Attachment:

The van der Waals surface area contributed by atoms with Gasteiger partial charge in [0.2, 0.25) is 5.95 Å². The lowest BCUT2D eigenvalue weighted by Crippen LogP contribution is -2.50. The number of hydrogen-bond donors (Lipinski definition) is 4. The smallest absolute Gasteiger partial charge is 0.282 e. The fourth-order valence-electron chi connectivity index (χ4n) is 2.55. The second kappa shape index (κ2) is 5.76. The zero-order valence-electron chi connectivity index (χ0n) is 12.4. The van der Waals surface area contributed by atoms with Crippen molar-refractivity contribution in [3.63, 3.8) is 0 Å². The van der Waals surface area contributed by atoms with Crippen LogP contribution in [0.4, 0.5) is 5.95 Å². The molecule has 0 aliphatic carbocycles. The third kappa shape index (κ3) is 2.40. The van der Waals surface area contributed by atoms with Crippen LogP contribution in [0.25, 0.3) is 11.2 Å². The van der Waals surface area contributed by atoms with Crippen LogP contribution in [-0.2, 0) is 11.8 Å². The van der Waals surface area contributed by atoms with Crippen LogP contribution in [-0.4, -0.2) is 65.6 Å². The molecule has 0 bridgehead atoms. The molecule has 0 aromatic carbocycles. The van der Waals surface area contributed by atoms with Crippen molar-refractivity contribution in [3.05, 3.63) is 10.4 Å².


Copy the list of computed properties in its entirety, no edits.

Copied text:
The van der Waals surface area contributed by atoms with Gasteiger partial charge in [0.2, 0.25) is 5.95 Å². The lowest BCUT2D eigenvalue weighted by Crippen LogP contribution is -2.50. The number of hydrogen-bond donors (Lipinski definition) is 4. The smallest absolute Gasteiger partial charge is 0.282 e. The fourth-order valence-electron chi connectivity index (χ4n) is 2.55. The second kappa shape index (κ2) is 5.76. The zero-order valence-electron chi connectivity index (χ0n) is 12.4. The van der Waals surface area contributed by atoms with Crippen molar-refractivity contribution in [3.63, 3.8) is 0 Å². The van der Waals surface area contributed by atoms with Crippen LogP contribution in [0.4, 0.5) is 5.95 Å². The molecule has 0 aliphatic carbocycles. The third kappa shape index (κ3) is 2.40. The van der Waals surface area contributed by atoms with Crippen LogP contribution in [0.25, 0.3) is 11.2 Å². The van der Waals surface area contributed by atoms with Crippen LogP contribution in [-0.2, 0) is 11.8 Å². The van der Waals surface area contributed by atoms with Crippen LogP contribution in [-0.4, -0.2) is 65.6 Å². The molecule has 0 bridgehead atoms. The molecule has 0 aromatic carbocycles. The van der Waals surface area contributed by atoms with Crippen molar-refractivity contribution in [3.05, 3.63) is 10.4 Å².